Biliary anatomical variants are frequently encountered[8], however, the variation reported in this case is very rare[9-12]. Champetier et al[13] stated that “The cystohepatic ducts drain the entirety of a hepatic territory of variable extent into the cystic duct or gallbladder”, and they also emphasized the danger of these variants when performing a cholecystectomy.

The possibility of very rare biliary variations and the risks for the donor must be discussed in detail when obtaining informed consent. The living donor will be at risk, but continued efforts must be made to reduce the donor’s morbidity as much as possible. In this case, we encountered a rare variant of biliary duct anatomy, but avoided injury to the RASD.

One of the ethical obligations of LDLT is to carefully protect the safety of the donor[5]. If the RASD was divided, the repair would be very difficult because the duct may not dilate sufficiently in an otherwise healthy donor. The donor might then suffer severe morbidities. To reduce the donor’s risk, meticulous preoperative evaluation of the living donor’s biliary anatomy is important. The transplant surgeons must be aware of biliary anatomic variants to prevent any intraoperative bile duct injury and minimize the risk to the donor. However, there is no single examination to demonstrate all biliary conditions expeditiously. Endoscopic retrograde cholangiography has some risks, such as the development of biliary injury, pancreatitis, and other conditions. MDCT is a breakthrough not only for demonstrating vascular anatomy but also to clearly depict the anatomy of the biliary system using biliary contrast material[14,15]. This modality also carries the risk of an allergic reaction. The possibility of a severe allergic reaction using vascular contrast material is only 0.04%[16]. On the other hand, biliary contrast materials have more risks of severe allergic reactions[17] and occur in up to 0.2% of patients according to the information from Japanese manufacturers. Dual enhanced MDCT is thought to be a very useful and accurate modality[14,15], but contains the relatively higher risk of an allergic reaction. Magnetic resonance cholangiography (MRC) is used in the preoperative examination of donors in some institutions[18,19]. However, MRC has relatively lower spatial resolution and a thin cystohepatic duct might not be accurately depicted. Postoperatively, the donor reported in this study was examined by MRC and the RASD was observed (Figure (Figure2).2). The performance of this procedure was influenced by the intraoperative findings in this patient, but also led us to use MRC routinely in the preoperative evaluation of the donor’s biliary anatomy to maximize the safety of the donors.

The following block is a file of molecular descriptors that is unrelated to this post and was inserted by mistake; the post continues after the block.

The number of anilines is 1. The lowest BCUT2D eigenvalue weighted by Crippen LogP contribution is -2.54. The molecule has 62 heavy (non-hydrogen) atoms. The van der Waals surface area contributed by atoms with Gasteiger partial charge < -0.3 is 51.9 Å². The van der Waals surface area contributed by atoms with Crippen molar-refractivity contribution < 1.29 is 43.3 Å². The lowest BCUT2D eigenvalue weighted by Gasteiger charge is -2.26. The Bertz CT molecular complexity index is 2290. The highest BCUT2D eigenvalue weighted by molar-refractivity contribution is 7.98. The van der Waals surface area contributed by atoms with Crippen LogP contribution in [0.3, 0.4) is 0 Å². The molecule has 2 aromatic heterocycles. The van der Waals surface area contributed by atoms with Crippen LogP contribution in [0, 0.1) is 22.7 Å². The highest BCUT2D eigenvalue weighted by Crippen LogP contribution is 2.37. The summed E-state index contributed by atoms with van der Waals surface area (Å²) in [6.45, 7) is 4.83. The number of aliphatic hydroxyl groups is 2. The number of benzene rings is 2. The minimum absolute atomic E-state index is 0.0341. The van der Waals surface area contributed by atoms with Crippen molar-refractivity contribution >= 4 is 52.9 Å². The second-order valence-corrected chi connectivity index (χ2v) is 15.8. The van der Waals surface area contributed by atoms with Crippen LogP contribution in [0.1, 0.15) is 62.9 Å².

Figure 2
Magnetic resonance cholangiography was performed 3 mo postoperatively. The right anterior segmental duct and cystic duct are clearly seen (arrow).

Careful intraoperative technique is also needed to improve the donor patient’s safety, by assuring appropriate management of aberrant biliary branches. IOC is an essential modality to complete the donor transplantation procedure. In many cases, IOC is performed through an incision in the cystic duct; however, it may be hazardous to incise the cystic duct in a case as reported here. Therefore, we recommend using a modified IOC, incising the area of Hartmann’s pouch. We believe that this method can reduce the possibility of injuring a very small but important biliary duct that might be not seen on preoperative imaging studies. It has been reported that IOC has some risks of allergic reactions[20], we believe that IOC itself is safe because little contrast material enters the systemic circulation. Using the knowledge gained from preoperative imaging and careful IOC, the safety of the donor is maximized.

In conclusion, to prevent injury of the bile ducts during the donor surgery of LDLT, preoperative delineation of the biliary anatomy is essential. Considering the donor’s likelihood of suffering an allergic reaction, and the spatial resolution of various imaging modalities, we recommend MRC as the ideal preoperative biliary imaging study for the donors. IOC also plays an important role in the management of these donors. To perform IOC more carefully, we recommend that Hartmann’s pouch should be incised first. By doing this we can help avoid transection of fine biliary branches that are not revealed during preoperative imaging, thus minimizing the likelihood of this avoidable complication.


Peer reviewers: Misha Luyer, MD, PhD, Department of Surgery, Orbis Medical Centre, Postbus 5500, Sittard, 6130 MB, The Netherlands; David Cronin II, MD, PhD, FACS, Associate Professor, Department of Surgery, Yale University School of Medicine, 330 Cedar Street, FMB 116, PO Box 208062, New Haven, CT 06520-8062, United States

S- Editor Wang JL L- Editor Webster JR E- Editor Zheng XM